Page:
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- Governor of the Dutch Central Bank, Klaas Knot, made some interesting comments in an interview last week. Knot is an influential member of the European Central Bank’s (ECB) governing council and one of its ‘hawkish’ members. On raising interest rates, he stated: “For July it is a necessity, for anything beyond July it would at most be a possibility, but by no means a certainty”. Two further increases were regarded as a forgone conclusion by the markets but after those comments it looks like we are much closer to the peak in rates in the euro area than we thought. Good news for the fixed income market.
- The UK’s most recent inflation report was pleasantly surprising with core inflation dropping to 6.9%. The consensus expectation was for it to remain above 7%. After the inflation report, UK 10-year yields dropped 20bps and FTSE 100 is up almost 3% during the week. However due to the drop in interest rate expectations, Sterling was weaker diluting the returns. This would encourage caution when reassessing the outlook for returns in UK assets. A lot of what you gain in higher asset prices you could end up losing on the exchange rate.
- We are at very early stages in the reporting season and so far, indications are that returns will be reasonable. We must bear in mind that the expectations were reduced over the last couple of months, so the bar has been adjusted. Still the number of companies beating forecasts is in line with averages. The size of the beat is relatively high, Earnings Per Share (EPS) is running 7% above expectations. However, we feel a good earnings season is needed to hold equity markets where they are.
- Data released in the US last week showed a robust consumer and a struggling manufacturing sector. Core Retail Sales beat expectations this month and there were upward revisions to the previous month’s sales levels. Retail Sales are now up 5% year-on-year. Interestingly, there was strong growth in the on-line segment. This could indicate some stabilisation in goods demand which could start to help steady the manufacturing sector in the second half of the year.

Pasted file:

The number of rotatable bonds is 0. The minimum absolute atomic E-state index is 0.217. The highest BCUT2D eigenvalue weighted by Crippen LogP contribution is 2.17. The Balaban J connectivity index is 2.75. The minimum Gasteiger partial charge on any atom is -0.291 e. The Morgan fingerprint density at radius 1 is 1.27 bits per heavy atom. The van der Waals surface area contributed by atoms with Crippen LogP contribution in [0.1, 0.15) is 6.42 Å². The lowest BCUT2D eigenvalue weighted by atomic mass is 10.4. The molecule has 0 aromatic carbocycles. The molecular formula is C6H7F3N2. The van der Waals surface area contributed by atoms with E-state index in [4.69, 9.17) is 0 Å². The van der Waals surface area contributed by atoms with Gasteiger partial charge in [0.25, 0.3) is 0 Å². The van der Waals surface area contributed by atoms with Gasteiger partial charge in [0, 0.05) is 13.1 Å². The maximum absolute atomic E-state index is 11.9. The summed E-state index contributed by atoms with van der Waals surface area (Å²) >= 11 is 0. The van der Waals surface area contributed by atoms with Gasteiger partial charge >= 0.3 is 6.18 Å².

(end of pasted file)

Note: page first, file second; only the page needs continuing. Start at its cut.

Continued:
- Speaking of the manufacturing sector, data released from US Industrial Production was disappointing. Production was down 0.5% month-on-month, but still positive when compared to year-on-year numbers. The skew of consumption towards services rather than goods and the draw down of inventories is still weighing on the manufacturing sector, however the US Retail Sales report indicates that that could be changing.
- After many weeks of weak data from the euro area and China, forecasts are beginning to react. Over the last couple of weeks some of the major investment banks (JP Morgan; Bank America Merrill Lynch; UBS) have reduced growth forecasts in these regions. For 2023 China is expected to grow just over 5% and the euro area estimated to grow somewhere around 0.5%. Unfortunately, 2024 is not expected to be much better with subpar growth predictions in China at 4.8% and about 0.7% in the euro area.
Chart of the week: Do not give up
Since the end of February, the euro area equity market has had a tough time against the US. There are many factors, but relative economic performance has been a contributor. In the chart above we look at the relative performance of euro area equities and the gap between the Economic Surprise Indices for the two regions (blue line). When this is above zero the euro area economy is performing better relative to expectations than the US and euro area equity market generally out-performs. The gap is currently well into the negative. In fact, it is so low now that it is likely to start improving, which should bring some stability to the relative performance of the euro area.
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